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A century ago Tokyo was the bustling, cosmopolitan capital of a growing empire, where the meaning of ‘time’ was hotly contested. Critics attacked the relentless ‘clock time’ of new factories and businesses and the ‘leisure time’ of youngsters who favoured cafes or poetry rather than exerting themselves in empire-building. Buddhist thinkers and folklorists claimed that Japan must rediscover its natural sense of time as seasonal and cyclical, rather than mechanical.
Christopher Harding contemplates the way these attempts at escape became useful fodder for Japan’s militarist ideologues – working for the Emperor, his palace tucked away amongst the trees in central Tokyo, whose own sense of time stretched back into myth and from there into divinity.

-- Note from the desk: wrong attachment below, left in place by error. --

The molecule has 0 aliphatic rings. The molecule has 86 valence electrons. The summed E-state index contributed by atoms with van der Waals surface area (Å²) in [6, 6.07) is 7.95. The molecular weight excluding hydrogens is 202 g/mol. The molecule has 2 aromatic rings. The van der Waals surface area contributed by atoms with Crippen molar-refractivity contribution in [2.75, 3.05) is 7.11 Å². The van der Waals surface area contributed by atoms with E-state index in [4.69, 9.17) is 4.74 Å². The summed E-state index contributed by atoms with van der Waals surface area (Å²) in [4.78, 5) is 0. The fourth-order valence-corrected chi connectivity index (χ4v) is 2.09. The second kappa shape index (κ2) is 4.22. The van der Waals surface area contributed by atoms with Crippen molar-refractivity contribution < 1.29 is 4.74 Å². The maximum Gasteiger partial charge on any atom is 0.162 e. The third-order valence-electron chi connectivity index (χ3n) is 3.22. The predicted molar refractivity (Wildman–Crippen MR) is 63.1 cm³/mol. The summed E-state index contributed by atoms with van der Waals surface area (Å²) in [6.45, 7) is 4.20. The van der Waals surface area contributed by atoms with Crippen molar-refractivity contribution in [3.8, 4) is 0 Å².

For your information…
- A restricted number of tickets will be available on the day on a first come first served basis.
- Please take your seats 10 minutes prior to the event start time otherwise you may lose your place.